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   Table of Contents      
ORIGINAL ARTICLE
Year : 2021  |  Volume : 26  |  Issue : 3  |  Page : 216-222

The effect of an educational intervention based on pender's health promotion model on treatment adherence in the patients with coronary artery disease


1 School of Nursing and Midwifery, Isfahan University of Medical Sciences Isfahan, Iran
2 Nursing and Midwifery Care Research Center, Adult Health Nursing Department, School of Nursing and Midwifery, Isfahan University of Medical Sciences, Isfahan, Iran
3 Community Health Nursing Department, School of Nursing and Midwifery, Isfahan University of Medical Sciences, Isfahan, Iran
4 Cardiovascular Research Institute, Chamran Hospital, Isfahan, Iran

Date of Submission16-May-2020
Date of Decision06-Jul-2020
Date of Acceptance23-Feb-2021
Date of Web Publication18-May-2021

Correspondence Address:
Dr. Mohsen Shahriari
Isfahan University of Medical Sciences, Hezarjrib Ave, Isfahan
Iran
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Source of Support: None, Conflict of Interest: None


DOI: 10.4103/ijnmr.IJNMR_53_20

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  Abstract 


Background: Increasing of hospitalization rates of Coronary Artery Disease (CAD) management have created major challenge for the health system. Poor adherence to treatment is one of the main reasons for treatment failure, prolongation of treatment, and increase care costs. The aim of this research was to determine the effect of educational intervention based on Pender's Health Promotion Model (HPM) on adherence in patients with CAD. Materials and Methods: This randomized controlled clinical trial was held in an educational hospital in Isfahan, Iran, February 2018–May 2019. Data were collected from 64 patients with CAD, before, 1 and 3 months after the intervention. The instrument used included treatment adherence questionnaire and a checklist Pender's HPM. The study group received dietary, exercise, and medication education based on Pender's HPM in four sessions which were held in 4 weeks. The control group received the routine educational program of the hospital. The data was analyzed using descriptive statistics, repeated measures ANOVA, independent t, Chi-square, and Mann–Whitney tests via SPSS software. Results: The mean score of treatment adherence was significantly different between two groups in one (z = 5.28, df = 2, p < 0.001) and three (z = 4.51, df = 2, p < 0.001) months after the intervention. The mean (SD) of treatment adherence in the study group was 139.82 (27.44) 3 months after the intervention. Conclusions: Educational intervention based on Pender's HPM is more effective on treatment adherence than the routine method in the patients with CAD. It is recommended to integrate the Pender's HPM as a nursing care program for these patients.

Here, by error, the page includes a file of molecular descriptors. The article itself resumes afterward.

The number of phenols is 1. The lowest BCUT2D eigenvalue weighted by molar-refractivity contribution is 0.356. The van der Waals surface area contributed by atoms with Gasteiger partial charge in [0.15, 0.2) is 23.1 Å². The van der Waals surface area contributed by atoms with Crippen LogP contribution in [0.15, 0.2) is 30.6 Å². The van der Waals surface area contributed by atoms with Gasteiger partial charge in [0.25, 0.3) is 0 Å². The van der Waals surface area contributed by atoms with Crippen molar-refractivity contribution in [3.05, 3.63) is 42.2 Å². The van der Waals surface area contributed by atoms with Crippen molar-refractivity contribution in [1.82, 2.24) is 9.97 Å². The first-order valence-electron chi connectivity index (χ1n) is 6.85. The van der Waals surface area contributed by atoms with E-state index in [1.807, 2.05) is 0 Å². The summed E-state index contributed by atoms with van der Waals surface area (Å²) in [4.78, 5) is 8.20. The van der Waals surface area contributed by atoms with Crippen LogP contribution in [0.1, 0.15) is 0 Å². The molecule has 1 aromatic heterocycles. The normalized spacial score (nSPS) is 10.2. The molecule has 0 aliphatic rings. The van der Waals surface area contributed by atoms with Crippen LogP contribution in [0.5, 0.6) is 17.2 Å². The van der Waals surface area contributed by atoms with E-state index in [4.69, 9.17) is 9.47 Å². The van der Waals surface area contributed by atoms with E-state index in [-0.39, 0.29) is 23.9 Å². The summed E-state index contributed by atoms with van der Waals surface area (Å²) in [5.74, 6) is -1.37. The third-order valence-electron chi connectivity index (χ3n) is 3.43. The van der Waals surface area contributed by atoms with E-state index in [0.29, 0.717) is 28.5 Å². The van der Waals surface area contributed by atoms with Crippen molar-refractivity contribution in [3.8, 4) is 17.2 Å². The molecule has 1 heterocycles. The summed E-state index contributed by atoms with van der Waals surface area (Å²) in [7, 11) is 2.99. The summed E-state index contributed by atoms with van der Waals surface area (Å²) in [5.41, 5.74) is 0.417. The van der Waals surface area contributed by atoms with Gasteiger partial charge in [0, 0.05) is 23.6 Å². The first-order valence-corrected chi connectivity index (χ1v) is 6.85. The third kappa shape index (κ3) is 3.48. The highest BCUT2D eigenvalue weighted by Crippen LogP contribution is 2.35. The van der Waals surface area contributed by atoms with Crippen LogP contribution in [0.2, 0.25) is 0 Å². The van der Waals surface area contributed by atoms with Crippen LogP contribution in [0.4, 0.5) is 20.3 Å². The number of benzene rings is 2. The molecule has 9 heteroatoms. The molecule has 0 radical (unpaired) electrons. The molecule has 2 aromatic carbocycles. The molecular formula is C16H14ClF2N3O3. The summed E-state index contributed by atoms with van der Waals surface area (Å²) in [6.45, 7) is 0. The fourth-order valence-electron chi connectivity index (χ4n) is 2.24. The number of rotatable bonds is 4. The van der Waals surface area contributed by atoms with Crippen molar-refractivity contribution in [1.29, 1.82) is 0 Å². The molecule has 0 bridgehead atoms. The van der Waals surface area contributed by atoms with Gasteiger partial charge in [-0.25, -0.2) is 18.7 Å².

Keywords: Coronary artery disease, health promotion, Iran, nursing, treatment adherence and compliance


How to cite this article:
Faroughi F, Shahriari M, Keshvari M, Shirani F. The effect of an educational intervention based on pender's health promotion model on treatment adherence in the patients with coronary artery disease. Iranian J Nursing Midwifery Res 2021;26:216-22

How to cite this URL:
Faroughi F, Shahriari M, Keshvari M, Shirani F. The effect of an educational intervention based on pender's health promotion model on treatment adherence in the patients with coronary artery disease. Iranian J Nursing Midwifery Res [serial online] 2021 [cited 2021 Jun 17];26:216-22. Available from: https://www.ijnmrjournal.net/text.asp?2021/26/3/216/316200




  Introduction Top


Cardiovascular diseases, especially Coronary Artery Disease (CAD) are the most common causes of disability and mortality in the most of the countries in the world wide.[1] The prevalence of CAD and subsequent mortality are increasing in Iran and account for almost 43% of all deaths per year[2] and in Isfahan is 19.4%.[3] Considering the increase in the number of the people with chronic diseases in recent years, healthcare providing systems have experienced many problems in providing care for these patients. In this regard, many believe that in order to organize these patients for recovery and health promotion, care must be provided by the individual.[4] Based on definition of the World Health Organization (WHO), adherence is the level of behavior performed by a person includes medication, diet or lifestyle changes in accordance with the recommendations provided by health care personnel.[5]